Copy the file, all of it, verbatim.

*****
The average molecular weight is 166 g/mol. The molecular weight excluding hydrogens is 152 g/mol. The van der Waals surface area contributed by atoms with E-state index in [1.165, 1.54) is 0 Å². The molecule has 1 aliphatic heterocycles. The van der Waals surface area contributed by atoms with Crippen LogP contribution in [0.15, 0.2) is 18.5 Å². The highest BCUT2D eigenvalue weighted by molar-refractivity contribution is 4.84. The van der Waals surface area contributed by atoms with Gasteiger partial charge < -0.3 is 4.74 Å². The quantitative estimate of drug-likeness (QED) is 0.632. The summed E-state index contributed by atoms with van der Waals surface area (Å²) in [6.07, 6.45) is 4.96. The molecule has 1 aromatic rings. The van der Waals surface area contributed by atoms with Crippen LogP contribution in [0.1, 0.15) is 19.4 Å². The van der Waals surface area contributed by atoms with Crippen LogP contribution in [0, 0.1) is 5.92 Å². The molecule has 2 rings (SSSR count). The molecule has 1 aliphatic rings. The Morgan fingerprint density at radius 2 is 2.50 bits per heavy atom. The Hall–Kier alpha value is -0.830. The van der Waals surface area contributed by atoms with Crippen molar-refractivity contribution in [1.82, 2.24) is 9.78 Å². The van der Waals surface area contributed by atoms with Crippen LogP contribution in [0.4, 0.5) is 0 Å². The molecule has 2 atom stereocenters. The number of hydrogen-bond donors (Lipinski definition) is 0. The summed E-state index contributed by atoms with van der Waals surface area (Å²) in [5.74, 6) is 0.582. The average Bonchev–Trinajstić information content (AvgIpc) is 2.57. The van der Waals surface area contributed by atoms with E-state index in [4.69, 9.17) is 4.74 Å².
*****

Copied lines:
The average molecular weight is 166 g/mol. The molecular weight excluding hydrogens is 152 g/mol. The van der Waals surface area contributed by atoms with E-state index in [1.165, 1.54) is 0 Å². The molecule has 1 aliphatic heterocycles. The van der Waals surface area contributed by atoms with Crippen LogP contribution in [0.15, 0.2) is 18.5 Å². The highest BCUT2D eigenvalue weighted by molar-refractivity contribution is 4.84. The van der Waals surface area contributed by atoms with Gasteiger partial charge < -0.3 is 4.74 Å². The quantitative estimate of drug-likeness (QED) is 0.632. The summed E-state index contributed by atoms with van der Waals surface area (Å²) in [6.07, 6.45) is 4.96. The molecule has 1 aromatic rings. The van der Waals surface area contributed by atoms with Crippen LogP contribution in [0.1, 0.15) is 19.4 Å². The van der Waals surface area contributed by atoms with Crippen LogP contribution in [0, 0.1) is 5.92 Å². The molecule has 2 rings (SSSR count). The molecule has 1 aliphatic rings. The Morgan fingerprint density at radius 2 is 2.50 bits per heavy atom. The Hall–Kier alpha value is -0.830. The van der Waals surface area contributed by atoms with Crippen molar-refractivity contribution in [1.82, 2.24) is 9.78 Å². The van der Waals surface area contributed by atoms with Crippen LogP contribution in [0.4, 0.5) is 0 Å². The molecule has 2 atom stereocenters. The number of hydrogen-bond donors (Lipinski definition) is 0. The summed E-state index contributed by atoms with van der Waals surface area (Å²) in [5.74, 6) is 0.582. The average Bonchev–Trinajstić information content (AvgIpc) is 2.57. The van der Waals surface area contributed by atoms with E-state index in [4.69, 9.17) is 4.74 Å².